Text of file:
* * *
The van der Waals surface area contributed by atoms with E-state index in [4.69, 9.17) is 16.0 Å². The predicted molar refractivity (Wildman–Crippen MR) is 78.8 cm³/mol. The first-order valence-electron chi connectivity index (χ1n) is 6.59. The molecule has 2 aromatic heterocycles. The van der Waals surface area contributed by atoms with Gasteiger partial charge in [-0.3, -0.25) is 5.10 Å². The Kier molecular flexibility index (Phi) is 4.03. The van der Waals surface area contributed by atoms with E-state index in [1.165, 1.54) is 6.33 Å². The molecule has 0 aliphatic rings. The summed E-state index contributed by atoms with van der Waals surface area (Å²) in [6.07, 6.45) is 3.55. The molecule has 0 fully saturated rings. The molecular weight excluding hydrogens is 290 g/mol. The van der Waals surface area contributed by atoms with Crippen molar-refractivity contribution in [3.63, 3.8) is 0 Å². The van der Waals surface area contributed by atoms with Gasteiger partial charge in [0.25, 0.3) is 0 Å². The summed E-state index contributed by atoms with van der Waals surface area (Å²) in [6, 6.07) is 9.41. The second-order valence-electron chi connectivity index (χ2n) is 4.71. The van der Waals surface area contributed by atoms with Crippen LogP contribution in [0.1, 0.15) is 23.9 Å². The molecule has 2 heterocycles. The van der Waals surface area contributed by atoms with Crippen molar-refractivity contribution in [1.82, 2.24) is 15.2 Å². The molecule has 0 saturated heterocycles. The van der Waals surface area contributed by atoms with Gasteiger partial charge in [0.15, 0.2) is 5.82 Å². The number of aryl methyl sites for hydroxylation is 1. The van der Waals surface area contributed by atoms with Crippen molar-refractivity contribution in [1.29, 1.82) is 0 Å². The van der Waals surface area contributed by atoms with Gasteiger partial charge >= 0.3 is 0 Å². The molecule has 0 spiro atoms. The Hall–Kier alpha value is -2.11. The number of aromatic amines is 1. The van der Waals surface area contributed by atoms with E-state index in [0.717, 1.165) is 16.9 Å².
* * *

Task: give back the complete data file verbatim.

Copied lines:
The van der Waals surface area contributed by atoms with E-state index in [4.69, 9.17) is 16.0 Å². The predicted molar refractivity (Wildman–Crippen MR) is 78.8 cm³/mol. The first-order valence-electron chi connectivity index (χ1n) is 6.59. The molecule has 2 aromatic heterocycles. The van der Waals surface area contributed by atoms with Gasteiger partial charge in [-0.3, -0.25) is 5.10 Å². The Kier molecular flexibility index (Phi) is 4.03. The van der Waals surface area contributed by atoms with E-state index in [1.165, 1.54) is 6.33 Å². The molecule has 0 aliphatic rings. The summed E-state index contributed by atoms with van der Waals surface area (Å²) in [6.07, 6.45) is 3.55. The molecule has 0 fully saturated rings. The molecular weight excluding hydrogens is 290 g/mol. The van der Waals surface area contributed by atoms with Crippen molar-refractivity contribution in [3.63, 3.8) is 0 Å². The van der Waals surface area contributed by atoms with Gasteiger partial charge in [0.25, 0.3) is 0 Å². The summed E-state index contributed by atoms with van der Waals surface area (Å²) in [6, 6.07) is 9.41. The second-order valence-electron chi connectivity index (χ2n) is 4.71. The van der Waals surface area contributed by atoms with Crippen LogP contribution in [0.1, 0.15) is 23.9 Å². The molecule has 2 heterocycles. The van der Waals surface area contributed by atoms with Crippen molar-refractivity contribution in [1.82, 2.24) is 15.2 Å². The molecule has 0 saturated heterocycles. The van der Waals surface area contributed by atoms with Gasteiger partial charge in [0.15, 0.2) is 5.82 Å². The number of aryl methyl sites for hydroxylation is 1. The van der Waals surface area contributed by atoms with Crippen molar-refractivity contribution in [1.29, 1.82) is 0 Å². The van der Waals surface area contributed by atoms with Gasteiger partial charge >= 0.3 is 0 Å². The molecule has 0 spiro atoms. The Hall–Kier alpha value is -2.11. The number of aromatic amines is 1. The van der Waals surface area contributed by atoms with E-state index in [0.717, 1.165) is 16.9 Å².